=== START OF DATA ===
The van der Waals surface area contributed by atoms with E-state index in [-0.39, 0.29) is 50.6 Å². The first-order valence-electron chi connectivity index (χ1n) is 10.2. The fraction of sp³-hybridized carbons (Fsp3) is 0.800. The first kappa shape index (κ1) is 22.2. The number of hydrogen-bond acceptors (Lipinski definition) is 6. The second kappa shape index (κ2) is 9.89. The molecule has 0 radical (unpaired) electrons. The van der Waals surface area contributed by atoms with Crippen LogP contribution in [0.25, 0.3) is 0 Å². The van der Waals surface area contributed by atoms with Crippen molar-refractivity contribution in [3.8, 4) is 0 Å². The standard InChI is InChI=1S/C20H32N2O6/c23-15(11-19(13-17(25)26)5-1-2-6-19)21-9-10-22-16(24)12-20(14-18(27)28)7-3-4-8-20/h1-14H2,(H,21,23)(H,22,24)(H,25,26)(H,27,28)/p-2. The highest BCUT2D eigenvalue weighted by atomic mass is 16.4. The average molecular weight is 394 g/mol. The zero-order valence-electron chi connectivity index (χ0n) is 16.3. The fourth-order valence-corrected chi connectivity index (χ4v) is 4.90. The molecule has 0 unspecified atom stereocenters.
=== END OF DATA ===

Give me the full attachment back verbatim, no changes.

The van der Waals surface area contributed by atoms with E-state index in [-0.39, 0.29) is 50.6 Å². The first-order valence-electron chi connectivity index (χ1n) is 10.2. The fraction of sp³-hybridized carbons (Fsp3) is 0.800. The first kappa shape index (κ1) is 22.2. The number of hydrogen-bond acceptors (Lipinski definition) is 6. The second kappa shape index (κ2) is 9.89. The molecule has 0 radical (unpaired) electrons. The van der Waals surface area contributed by atoms with Crippen LogP contribution in [0.25, 0.3) is 0 Å². The van der Waals surface area contributed by atoms with Crippen molar-refractivity contribution in [3.8, 4) is 0 Å². The standard InChI is InChI=1S/C20H32N2O6/c23-15(11-19(13-17(25)26)5-1-2-6-19)21-9-10-22-16(24)12-20(14-18(27)28)7-3-4-8-20/h1-14H2,(H,21,23)(H,22,24)(H,25,26)(H,27,28)/p-2. The highest BCUT2D eigenvalue weighted by atomic mass is 16.4. The average molecular weight is 394 g/mol. The zero-order valence-electron chi connectivity index (χ0n) is 16.3. The fourth-order valence-corrected chi connectivity index (χ4v) is 4.90. The molecule has 0 unspecified atom stereocenters.